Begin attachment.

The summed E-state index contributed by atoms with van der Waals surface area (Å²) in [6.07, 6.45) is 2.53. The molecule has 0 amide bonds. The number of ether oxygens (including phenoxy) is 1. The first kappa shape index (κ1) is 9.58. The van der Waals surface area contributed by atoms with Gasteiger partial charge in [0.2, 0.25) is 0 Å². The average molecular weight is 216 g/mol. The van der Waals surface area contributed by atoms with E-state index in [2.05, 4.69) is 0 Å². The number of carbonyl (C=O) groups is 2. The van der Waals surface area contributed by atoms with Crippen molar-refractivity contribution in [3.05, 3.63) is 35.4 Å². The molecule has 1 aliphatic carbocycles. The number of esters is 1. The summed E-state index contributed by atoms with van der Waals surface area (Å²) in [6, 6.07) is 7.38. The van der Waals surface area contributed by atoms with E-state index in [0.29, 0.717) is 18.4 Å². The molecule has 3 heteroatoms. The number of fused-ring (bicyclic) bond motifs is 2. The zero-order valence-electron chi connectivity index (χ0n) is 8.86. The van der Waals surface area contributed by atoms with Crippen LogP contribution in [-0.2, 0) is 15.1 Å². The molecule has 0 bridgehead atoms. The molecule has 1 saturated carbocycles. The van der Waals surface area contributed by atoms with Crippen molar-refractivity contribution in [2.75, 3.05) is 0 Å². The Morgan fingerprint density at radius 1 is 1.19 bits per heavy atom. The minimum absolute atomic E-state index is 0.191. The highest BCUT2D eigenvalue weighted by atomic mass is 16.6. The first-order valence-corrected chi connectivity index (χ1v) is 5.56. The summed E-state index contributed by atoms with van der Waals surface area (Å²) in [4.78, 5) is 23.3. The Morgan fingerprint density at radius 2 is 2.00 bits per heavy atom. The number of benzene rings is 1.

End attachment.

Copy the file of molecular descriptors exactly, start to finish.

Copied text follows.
The summed E-state index contributed by atoms with van der Waals surface area (Å²) in [6.07, 6.45) is 2.53. The molecule has 0 amide bonds. The number of ether oxygens (including phenoxy) is 1. The first kappa shape index (κ1) is 9.58. The van der Waals surface area contributed by atoms with Gasteiger partial charge in [0.2, 0.25) is 0 Å². The average molecular weight is 216 g/mol. The van der Waals surface area contributed by atoms with E-state index in [2.05, 4.69) is 0 Å². The number of carbonyl (C=O) groups is 2. The van der Waals surface area contributed by atoms with Crippen molar-refractivity contribution in [3.05, 3.63) is 35.4 Å². The molecule has 1 aliphatic carbocycles. The number of esters is 1. The summed E-state index contributed by atoms with van der Waals surface area (Å²) in [6, 6.07) is 7.38. The van der Waals surface area contributed by atoms with E-state index in [0.29, 0.717) is 18.4 Å². The molecule has 3 heteroatoms. The number of fused-ring (bicyclic) bond motifs is 2. The zero-order valence-electron chi connectivity index (χ0n) is 8.86. The van der Waals surface area contributed by atoms with Crippen LogP contribution in [-0.2, 0) is 15.1 Å². The molecule has 0 bridgehead atoms. The molecule has 1 saturated carbocycles. The van der Waals surface area contributed by atoms with Crippen molar-refractivity contribution in [2.75, 3.05) is 0 Å². The Morgan fingerprint density at radius 1 is 1.19 bits per heavy atom. The minimum absolute atomic E-state index is 0.191. The highest BCUT2D eigenvalue weighted by atomic mass is 16.6. The first-order valence-corrected chi connectivity index (χ1v) is 5.56. The summed E-state index contributed by atoms with van der Waals surface area (Å²) in [4.78, 5) is 23.3. The Morgan fingerprint density at radius 2 is 2.00 bits per heavy atom. The number of benzene rings is 1.